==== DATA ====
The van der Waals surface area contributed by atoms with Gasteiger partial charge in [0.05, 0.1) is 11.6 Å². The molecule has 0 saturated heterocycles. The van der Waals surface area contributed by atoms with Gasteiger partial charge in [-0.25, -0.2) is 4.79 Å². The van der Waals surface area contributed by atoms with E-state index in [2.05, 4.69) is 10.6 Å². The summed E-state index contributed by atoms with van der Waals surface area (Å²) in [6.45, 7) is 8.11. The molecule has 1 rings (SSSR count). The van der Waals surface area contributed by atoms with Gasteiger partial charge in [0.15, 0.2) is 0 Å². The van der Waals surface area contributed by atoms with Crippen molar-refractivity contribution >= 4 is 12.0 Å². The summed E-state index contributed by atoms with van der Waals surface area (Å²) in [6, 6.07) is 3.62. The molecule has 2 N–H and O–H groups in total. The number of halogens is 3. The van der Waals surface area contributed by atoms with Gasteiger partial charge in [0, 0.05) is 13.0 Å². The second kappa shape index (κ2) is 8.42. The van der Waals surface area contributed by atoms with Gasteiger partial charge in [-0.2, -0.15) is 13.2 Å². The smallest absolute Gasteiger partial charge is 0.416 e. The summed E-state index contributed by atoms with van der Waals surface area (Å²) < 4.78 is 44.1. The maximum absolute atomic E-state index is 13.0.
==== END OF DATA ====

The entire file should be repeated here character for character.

The van der Waals surface area contributed by atoms with Gasteiger partial charge in [0.05, 0.1) is 11.6 Å². The molecule has 0 saturated heterocycles. The van der Waals surface area contributed by atoms with Gasteiger partial charge in [-0.25, -0.2) is 4.79 Å². The van der Waals surface area contributed by atoms with E-state index in [2.05, 4.69) is 10.6 Å². The summed E-state index contributed by atoms with van der Waals surface area (Å²) in [6.45, 7) is 8.11. The molecule has 1 rings (SSSR count). The van der Waals surface area contributed by atoms with Gasteiger partial charge in [0.15, 0.2) is 0 Å². The van der Waals surface area contributed by atoms with Crippen molar-refractivity contribution >= 4 is 12.0 Å². The summed E-state index contributed by atoms with van der Waals surface area (Å²) in [6, 6.07) is 3.62. The molecule has 2 N–H and O–H groups in total. The number of halogens is 3. The van der Waals surface area contributed by atoms with Gasteiger partial charge in [0, 0.05) is 13.0 Å². The second kappa shape index (κ2) is 8.42. The van der Waals surface area contributed by atoms with Gasteiger partial charge in [-0.2, -0.15) is 13.2 Å². The smallest absolute Gasteiger partial charge is 0.416 e. The summed E-state index contributed by atoms with van der Waals surface area (Å²) < 4.78 is 44.1. The maximum absolute atomic E-state index is 13.0.